Right now parents can collect up to $3,600 per child under the age of 6, or $3,000 for children between 6 and 17. That may change.
The expanded child tax credits were put into place under the American Rescue Plan and helped 39 million households.
In 2017 the amount was $1,000 per child, and it was changed to $2,000 per child by Congress. The law made it so it would stay that high until 2025.
The American Rescue Plan bumped it up even high for each child for 2021.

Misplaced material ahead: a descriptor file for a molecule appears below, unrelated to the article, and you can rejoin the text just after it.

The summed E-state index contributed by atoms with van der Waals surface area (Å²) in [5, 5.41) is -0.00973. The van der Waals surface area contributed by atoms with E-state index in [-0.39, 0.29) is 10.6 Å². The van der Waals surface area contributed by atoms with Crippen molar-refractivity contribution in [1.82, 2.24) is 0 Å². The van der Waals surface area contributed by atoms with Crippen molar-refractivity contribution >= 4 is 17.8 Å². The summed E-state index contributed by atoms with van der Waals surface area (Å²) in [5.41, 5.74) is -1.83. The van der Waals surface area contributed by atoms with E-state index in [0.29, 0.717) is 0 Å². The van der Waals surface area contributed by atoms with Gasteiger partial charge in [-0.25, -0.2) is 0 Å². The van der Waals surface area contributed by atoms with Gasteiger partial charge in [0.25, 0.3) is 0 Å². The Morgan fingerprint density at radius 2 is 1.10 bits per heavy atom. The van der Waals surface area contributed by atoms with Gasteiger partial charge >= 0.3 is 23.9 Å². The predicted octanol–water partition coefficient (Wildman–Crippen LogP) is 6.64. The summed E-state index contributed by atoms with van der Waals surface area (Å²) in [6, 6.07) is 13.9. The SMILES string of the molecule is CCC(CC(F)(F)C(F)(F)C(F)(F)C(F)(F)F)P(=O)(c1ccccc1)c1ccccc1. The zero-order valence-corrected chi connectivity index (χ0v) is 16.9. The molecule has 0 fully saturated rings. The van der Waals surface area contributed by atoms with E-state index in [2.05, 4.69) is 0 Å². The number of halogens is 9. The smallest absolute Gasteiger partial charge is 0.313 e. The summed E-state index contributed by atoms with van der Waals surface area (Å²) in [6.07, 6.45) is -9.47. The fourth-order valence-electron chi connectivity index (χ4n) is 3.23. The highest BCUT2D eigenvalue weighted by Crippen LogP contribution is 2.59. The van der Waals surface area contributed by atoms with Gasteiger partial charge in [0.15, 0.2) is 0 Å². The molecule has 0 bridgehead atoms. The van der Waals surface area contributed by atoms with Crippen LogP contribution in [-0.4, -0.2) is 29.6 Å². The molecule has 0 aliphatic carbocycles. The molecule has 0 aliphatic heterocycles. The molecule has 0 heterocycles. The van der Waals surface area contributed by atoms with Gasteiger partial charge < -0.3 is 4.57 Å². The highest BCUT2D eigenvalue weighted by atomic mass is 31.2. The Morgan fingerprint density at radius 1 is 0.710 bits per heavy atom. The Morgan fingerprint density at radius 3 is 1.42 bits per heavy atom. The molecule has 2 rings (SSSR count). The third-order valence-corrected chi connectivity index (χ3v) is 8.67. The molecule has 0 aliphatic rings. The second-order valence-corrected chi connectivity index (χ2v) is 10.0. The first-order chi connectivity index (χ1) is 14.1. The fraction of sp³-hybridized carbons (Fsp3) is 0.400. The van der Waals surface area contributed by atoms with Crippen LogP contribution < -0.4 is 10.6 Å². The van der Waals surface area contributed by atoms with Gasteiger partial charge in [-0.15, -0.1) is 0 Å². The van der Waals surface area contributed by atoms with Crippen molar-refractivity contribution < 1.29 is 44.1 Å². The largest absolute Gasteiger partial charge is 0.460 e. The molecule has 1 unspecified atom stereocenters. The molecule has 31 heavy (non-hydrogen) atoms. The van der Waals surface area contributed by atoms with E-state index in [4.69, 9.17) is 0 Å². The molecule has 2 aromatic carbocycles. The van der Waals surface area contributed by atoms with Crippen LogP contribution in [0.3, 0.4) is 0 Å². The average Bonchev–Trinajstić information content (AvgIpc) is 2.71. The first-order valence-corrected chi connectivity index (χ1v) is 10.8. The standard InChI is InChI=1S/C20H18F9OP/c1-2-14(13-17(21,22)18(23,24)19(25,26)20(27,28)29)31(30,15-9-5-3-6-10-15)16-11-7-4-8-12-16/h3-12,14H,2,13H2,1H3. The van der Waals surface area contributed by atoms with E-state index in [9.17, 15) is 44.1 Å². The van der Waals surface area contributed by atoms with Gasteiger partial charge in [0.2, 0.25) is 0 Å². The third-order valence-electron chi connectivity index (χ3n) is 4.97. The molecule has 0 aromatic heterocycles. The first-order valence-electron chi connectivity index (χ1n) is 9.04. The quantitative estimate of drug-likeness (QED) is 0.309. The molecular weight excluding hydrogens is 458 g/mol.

Who would be impacted and what does this mean?
Low income families would feel the change the most.
3.4 million kids were no longer in poverty following the advanced payments.
Middle income families will not be as impacted if the amount returns to what it was before 2021.
Personal exemption would return to help offset the hit that lower income families would take.
The House is looking to expand the current amount for child tax credits through 2022, but the Senate needs to approve it.
It would also extend the monthly advance for child tax credits.
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